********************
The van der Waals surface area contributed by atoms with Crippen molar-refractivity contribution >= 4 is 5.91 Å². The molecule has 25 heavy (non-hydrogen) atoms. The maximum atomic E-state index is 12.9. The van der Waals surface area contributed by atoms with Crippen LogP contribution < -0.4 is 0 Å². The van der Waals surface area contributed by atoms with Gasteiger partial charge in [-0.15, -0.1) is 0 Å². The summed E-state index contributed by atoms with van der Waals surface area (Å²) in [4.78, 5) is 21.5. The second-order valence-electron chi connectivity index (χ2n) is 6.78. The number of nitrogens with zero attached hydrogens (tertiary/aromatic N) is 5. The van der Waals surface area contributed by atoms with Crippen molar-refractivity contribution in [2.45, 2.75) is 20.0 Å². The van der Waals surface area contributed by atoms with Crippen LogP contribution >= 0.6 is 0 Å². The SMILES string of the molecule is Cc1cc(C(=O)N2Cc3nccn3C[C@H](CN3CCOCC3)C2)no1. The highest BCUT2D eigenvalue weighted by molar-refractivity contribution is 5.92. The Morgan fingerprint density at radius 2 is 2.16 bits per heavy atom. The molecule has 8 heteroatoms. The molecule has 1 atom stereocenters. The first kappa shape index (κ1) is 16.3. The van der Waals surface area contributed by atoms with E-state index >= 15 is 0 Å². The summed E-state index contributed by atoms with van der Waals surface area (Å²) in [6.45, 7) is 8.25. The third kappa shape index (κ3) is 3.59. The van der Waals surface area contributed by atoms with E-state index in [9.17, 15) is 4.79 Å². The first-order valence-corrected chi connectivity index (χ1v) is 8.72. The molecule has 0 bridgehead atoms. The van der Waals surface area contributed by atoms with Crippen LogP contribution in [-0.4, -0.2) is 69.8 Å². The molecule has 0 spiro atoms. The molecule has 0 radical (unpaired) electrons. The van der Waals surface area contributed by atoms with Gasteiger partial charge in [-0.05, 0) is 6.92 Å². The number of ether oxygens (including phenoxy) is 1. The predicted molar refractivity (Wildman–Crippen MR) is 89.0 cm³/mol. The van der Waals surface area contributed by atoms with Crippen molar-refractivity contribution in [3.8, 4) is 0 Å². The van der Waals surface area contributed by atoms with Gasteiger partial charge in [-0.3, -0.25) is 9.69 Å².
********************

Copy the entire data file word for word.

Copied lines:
The van der Waals surface area contributed by atoms with Crippen molar-refractivity contribution >= 4 is 5.91 Å². The molecule has 25 heavy (non-hydrogen) atoms. The maximum atomic E-state index is 12.9. The van der Waals surface area contributed by atoms with Crippen LogP contribution < -0.4 is 0 Å². The van der Waals surface area contributed by atoms with Gasteiger partial charge in [-0.15, -0.1) is 0 Å². The summed E-state index contributed by atoms with van der Waals surface area (Å²) in [4.78, 5) is 21.5. The second-order valence-electron chi connectivity index (χ2n) is 6.78. The number of nitrogens with zero attached hydrogens (tertiary/aromatic N) is 5. The van der Waals surface area contributed by atoms with Crippen molar-refractivity contribution in [2.45, 2.75) is 20.0 Å². The van der Waals surface area contributed by atoms with Crippen LogP contribution >= 0.6 is 0 Å². The SMILES string of the molecule is Cc1cc(C(=O)N2Cc3nccn3C[C@H](CN3CCOCC3)C2)no1. The highest BCUT2D eigenvalue weighted by molar-refractivity contribution is 5.92. The Morgan fingerprint density at radius 2 is 2.16 bits per heavy atom. The molecule has 8 heteroatoms. The molecule has 1 atom stereocenters. The first kappa shape index (κ1) is 16.3. The van der Waals surface area contributed by atoms with E-state index >= 15 is 0 Å². The summed E-state index contributed by atoms with van der Waals surface area (Å²) in [6.45, 7) is 8.25. The third kappa shape index (κ3) is 3.59. The van der Waals surface area contributed by atoms with E-state index in [9.17, 15) is 4.79 Å². The first-order valence-corrected chi connectivity index (χ1v) is 8.72. The molecule has 0 bridgehead atoms. The van der Waals surface area contributed by atoms with Crippen LogP contribution in [-0.4, -0.2) is 69.8 Å². The molecule has 0 spiro atoms. The molecule has 0 radical (unpaired) electrons. The van der Waals surface area contributed by atoms with Gasteiger partial charge in [-0.05, 0) is 6.92 Å². The number of ether oxygens (including phenoxy) is 1. The predicted molar refractivity (Wildman–Crippen MR) is 89.0 cm³/mol. The van der Waals surface area contributed by atoms with Crippen molar-refractivity contribution in [3.8, 4) is 0 Å². The van der Waals surface area contributed by atoms with Gasteiger partial charge in [-0.3, -0.25) is 9.69 Å².